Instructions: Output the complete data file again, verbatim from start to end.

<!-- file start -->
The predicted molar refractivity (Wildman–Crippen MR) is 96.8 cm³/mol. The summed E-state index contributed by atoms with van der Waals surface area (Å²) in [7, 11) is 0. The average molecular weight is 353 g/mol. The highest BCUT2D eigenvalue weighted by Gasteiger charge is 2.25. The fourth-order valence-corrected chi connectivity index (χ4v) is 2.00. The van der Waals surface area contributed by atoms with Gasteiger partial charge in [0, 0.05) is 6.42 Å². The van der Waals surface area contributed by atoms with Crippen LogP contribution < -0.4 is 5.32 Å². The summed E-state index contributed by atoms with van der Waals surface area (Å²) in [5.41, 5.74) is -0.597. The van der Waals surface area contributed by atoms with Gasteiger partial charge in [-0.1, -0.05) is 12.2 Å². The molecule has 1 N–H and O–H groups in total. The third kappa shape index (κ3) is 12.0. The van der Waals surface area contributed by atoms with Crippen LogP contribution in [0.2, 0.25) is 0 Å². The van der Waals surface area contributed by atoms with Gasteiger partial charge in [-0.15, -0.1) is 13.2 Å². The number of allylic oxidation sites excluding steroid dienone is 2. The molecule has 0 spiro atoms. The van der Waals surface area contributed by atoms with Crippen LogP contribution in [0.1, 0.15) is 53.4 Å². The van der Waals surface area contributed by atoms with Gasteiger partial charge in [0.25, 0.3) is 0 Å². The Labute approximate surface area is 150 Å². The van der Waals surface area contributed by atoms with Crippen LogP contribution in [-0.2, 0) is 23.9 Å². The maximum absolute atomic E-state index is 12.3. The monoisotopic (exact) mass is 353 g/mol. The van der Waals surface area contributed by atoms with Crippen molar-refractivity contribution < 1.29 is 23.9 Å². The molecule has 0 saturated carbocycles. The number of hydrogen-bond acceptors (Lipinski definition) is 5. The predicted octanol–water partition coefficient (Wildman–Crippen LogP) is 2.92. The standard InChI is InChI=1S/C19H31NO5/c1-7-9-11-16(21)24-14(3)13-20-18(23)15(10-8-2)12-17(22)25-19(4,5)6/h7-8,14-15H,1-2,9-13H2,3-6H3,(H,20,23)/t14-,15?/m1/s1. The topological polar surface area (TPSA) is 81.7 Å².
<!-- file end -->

The predicted molar refractivity (Wildman–Crippen MR) is 96.8 cm³/mol. The summed E-state index contributed by atoms with van der Waals surface area (Å²) in [7, 11) is 0. The average molecular weight is 353 g/mol. The highest BCUT2D eigenvalue weighted by Gasteiger charge is 2.25. The fourth-order valence-corrected chi connectivity index (χ4v) is 2.00. The van der Waals surface area contributed by atoms with Gasteiger partial charge in [0, 0.05) is 6.42 Å². The van der Waals surface area contributed by atoms with Crippen LogP contribution < -0.4 is 5.32 Å². The summed E-state index contributed by atoms with van der Waals surface area (Å²) in [5.41, 5.74) is -0.597. The van der Waals surface area contributed by atoms with Gasteiger partial charge in [-0.1, -0.05) is 12.2 Å². The molecule has 1 N–H and O–H groups in total. The third kappa shape index (κ3) is 12.0. The van der Waals surface area contributed by atoms with Crippen LogP contribution in [0.2, 0.25) is 0 Å². The van der Waals surface area contributed by atoms with Gasteiger partial charge in [-0.15, -0.1) is 13.2 Å². The number of allylic oxidation sites excluding steroid dienone is 2. The molecule has 0 spiro atoms. The van der Waals surface area contributed by atoms with Crippen LogP contribution in [0.1, 0.15) is 53.4 Å². The van der Waals surface area contributed by atoms with Gasteiger partial charge in [0.25, 0.3) is 0 Å². The Labute approximate surface area is 150 Å². The van der Waals surface area contributed by atoms with Crippen LogP contribution in [-0.2, 0) is 23.9 Å². The maximum absolute atomic E-state index is 12.3. The monoisotopic (exact) mass is 353 g/mol. The van der Waals surface area contributed by atoms with Crippen molar-refractivity contribution < 1.29 is 23.9 Å². The molecule has 0 saturated carbocycles. The number of hydrogen-bond acceptors (Lipinski definition) is 5. The predicted octanol–water partition coefficient (Wildman–Crippen LogP) is 2.92. The standard InChI is InChI=1S/C19H31NO5/c1-7-9-11-16(21)24-14(3)13-20-18(23)15(10-8-2)12-17(22)25-19(4,5)6/h7-8,14-15H,1-2,9-13H2,3-6H3,(H,20,23)/t14-,15?/m1/s1. The topological polar surface area (TPSA) is 81.7 Å².